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Buyers Enthusiastic at JCK

China July Market Report
Jul 1, 2012 12:47 AM   By Julius Zheng
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The JCK show has become more attractive to Chinese buyers in recent years, although most of them still attend only the Asian shows. In 2012, a record number of Chinese buyers visited
JCK Las Vegas, including a Rapaport China Buyers Group of
17 Chinese companies, who were attending for the third consecutive year.

There’s no denying that the Hong Kong shows are easier and more convenient for sourcing goods than JCK Las Vegas. Las Vegas is a 13-hour flight from Shanghai, and Hong Kong only two and a half hours. However, the eagerness to learn more about foreign suppliers and source internationally has increased buyers’ interest in coming to the U.S.

Those who attended the 2012 Vegas show said that they had the opportunity to meet with the familiar suppliers exhibiting at the Hong Kong and India shows, as well as with new suppliers. Because vendors at the U.S. show exhibit fewer triple EX and double EX goods, some Chinese buyers asked JCK exhibitors to bring those goods to the June Hong Kong show running from June 21 to 24 so they could view them there. The buyers are interested in large white and fancy color diamonds over 1 carat, and colored stones like tanzanite.

Many buyers also were intrigued by the design of the high-end jewelry exhibited at JCK and some commented that coming to Las Vegas expanded their jewelry vision, while giving them an opportunity to enjoy the city at the same time.

The China Hong Kong Pavilion, a major international pavilion at JCK, housed approximately 200 Hong Kong–based companies, most of which have manufacturing facilities in Mainland China, along with several companies based directly in Mainland China. The pavilion has been organized by the Hong Kong Jewelry Manufacturers’ Association (HKJMA) since 1992.

SYNTHETIC DIAMONDS DETECTED

The Shanghai Diamond Exchange (SDE), together with the National Gem Testing Center (NGTC), issued an important statement in late May on the recent appearance of chemical vapor deposition (CVD) synthetic diamonds in China. According to the report from the
NGTC laboratory, two batches of diamonds were imported from Hong Kong and sold to domestic buyers on a wholesale basis as natural untreated diamonds, at a price approximately 10 percent lower than the market price for natural diamonds.

Stones in the two batches have very similar features, around 0.50 carat each, I to J color and VS clarity with black inclusions. The inclusions were said to have no metallic luster and are difficult to differentiate from inclusions of natural diamonds under microscopes. After DiamondSure and DiamondView examinations raised suspicions, NGTC used additional laboratory equipment to confirm the stones were synthetic.

With the discovery, SDE is calling on the bourse members to be well informed about their sources, to be cautious in their transactions and to disclose information properly. It also reminded its members that any intentional nondisclosure of synthetic and treated diamonds will be subject to severe punishment.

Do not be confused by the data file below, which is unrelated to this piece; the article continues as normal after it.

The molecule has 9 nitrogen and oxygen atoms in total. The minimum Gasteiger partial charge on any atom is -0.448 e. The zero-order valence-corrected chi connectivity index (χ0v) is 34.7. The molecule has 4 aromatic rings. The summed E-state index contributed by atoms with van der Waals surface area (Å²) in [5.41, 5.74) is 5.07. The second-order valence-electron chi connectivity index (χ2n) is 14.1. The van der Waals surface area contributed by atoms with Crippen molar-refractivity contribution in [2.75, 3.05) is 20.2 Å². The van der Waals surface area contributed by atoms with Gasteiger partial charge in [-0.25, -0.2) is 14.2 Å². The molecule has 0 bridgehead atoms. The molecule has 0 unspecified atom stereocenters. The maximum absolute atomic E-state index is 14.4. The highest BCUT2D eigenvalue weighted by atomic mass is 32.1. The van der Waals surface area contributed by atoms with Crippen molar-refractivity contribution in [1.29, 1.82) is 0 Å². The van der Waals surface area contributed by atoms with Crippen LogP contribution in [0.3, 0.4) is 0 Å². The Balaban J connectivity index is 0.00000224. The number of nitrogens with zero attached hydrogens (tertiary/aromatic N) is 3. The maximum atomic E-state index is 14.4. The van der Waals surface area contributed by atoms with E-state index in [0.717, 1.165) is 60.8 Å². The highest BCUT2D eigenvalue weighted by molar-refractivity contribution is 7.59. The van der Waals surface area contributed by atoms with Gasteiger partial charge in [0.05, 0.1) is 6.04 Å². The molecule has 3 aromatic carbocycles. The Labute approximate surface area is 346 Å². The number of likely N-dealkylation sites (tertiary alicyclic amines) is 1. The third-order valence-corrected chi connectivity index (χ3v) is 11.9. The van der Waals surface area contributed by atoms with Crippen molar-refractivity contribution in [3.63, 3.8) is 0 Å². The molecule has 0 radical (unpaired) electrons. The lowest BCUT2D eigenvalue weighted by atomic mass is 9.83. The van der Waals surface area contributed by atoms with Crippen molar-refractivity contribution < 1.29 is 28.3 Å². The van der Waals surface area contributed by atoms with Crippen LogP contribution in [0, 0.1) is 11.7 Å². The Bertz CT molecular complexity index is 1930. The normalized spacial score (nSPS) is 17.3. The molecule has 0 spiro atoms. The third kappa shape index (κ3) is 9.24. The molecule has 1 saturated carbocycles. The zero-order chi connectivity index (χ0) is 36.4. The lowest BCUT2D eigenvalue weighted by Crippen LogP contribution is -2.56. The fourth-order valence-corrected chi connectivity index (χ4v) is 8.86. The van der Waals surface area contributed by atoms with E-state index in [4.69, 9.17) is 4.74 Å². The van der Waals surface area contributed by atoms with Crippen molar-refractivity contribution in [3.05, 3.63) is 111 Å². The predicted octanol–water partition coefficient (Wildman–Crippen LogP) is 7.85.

The recent incidents of selling synthetic and treated diamonds without proper disclosure concerns dealers, who fear that purchasing diamonds will become more risky, especially purchases of noncertified goods. The general news media also have reported the presence of CVD synthetics in the market, leading trade members to worry that consumer confidence might be affected because the internet can spread news very quickly.

CASHING OUT OF DIAMONDS

While there is increasing propaganda circulating in China promoting diamonds as a good vehicle of investment, there are limited channels for Chinese consumers to resell those diamonds domestically. Currently, there are only three ways of cashing out a diamond: through a buy-back service, through consignment stores and at pawnshops.

Several big diamond retailer chains offer buy-back services, promising to buy back their own diamonds at a specific price after a certain period, very often matching the original sale price. But those dealers are not willing to buy back diamonds sold by other retailers. The buy-back service is based on the retailer’s expectation that diamond prices will keep rising in the future and its assumption that, in reality, only a small portion of consumers will ask the retailer to buy back goods.

PAWNING PRICE DISCOUNTS

Consumers can also get cash for their diamonds through consignment stores and pawnshops, but very often at a substantial discount from their original purchase price. Recently, the pawnshops in Beijing raised the price they pay for diamonds — the pawning price — by 10 percent to 30 percent. Generally, the bigger the discount, the cheaper the diamonds. Huaxia Pawn Shop, located in Beijing, offers a pawning price for a 1-carat round diamond with H color, VS clarity and double EX cut at 30 percent off Rapaport list price. Under-1-carat stones with low color, clarity and cut grades have been 40 percent to
50 percent off the Rapaport price. 


THE MARKETPLACE

  • Retail sales cooled in June, and wholesale trading softened, but demand is still steady, which is customary at this time of the year in China.

  • Demand is stable for round, .30-carat to 1.10-carat, D-H, VS-SI, Gemological Institute of America (GIA)–certified diamonds in triple EX and double EX cut grade, with none to faint fluorescence. But demand is not as high as in 2011.

  • Many wholesalers in China describe business in 2012 as “challenging.”
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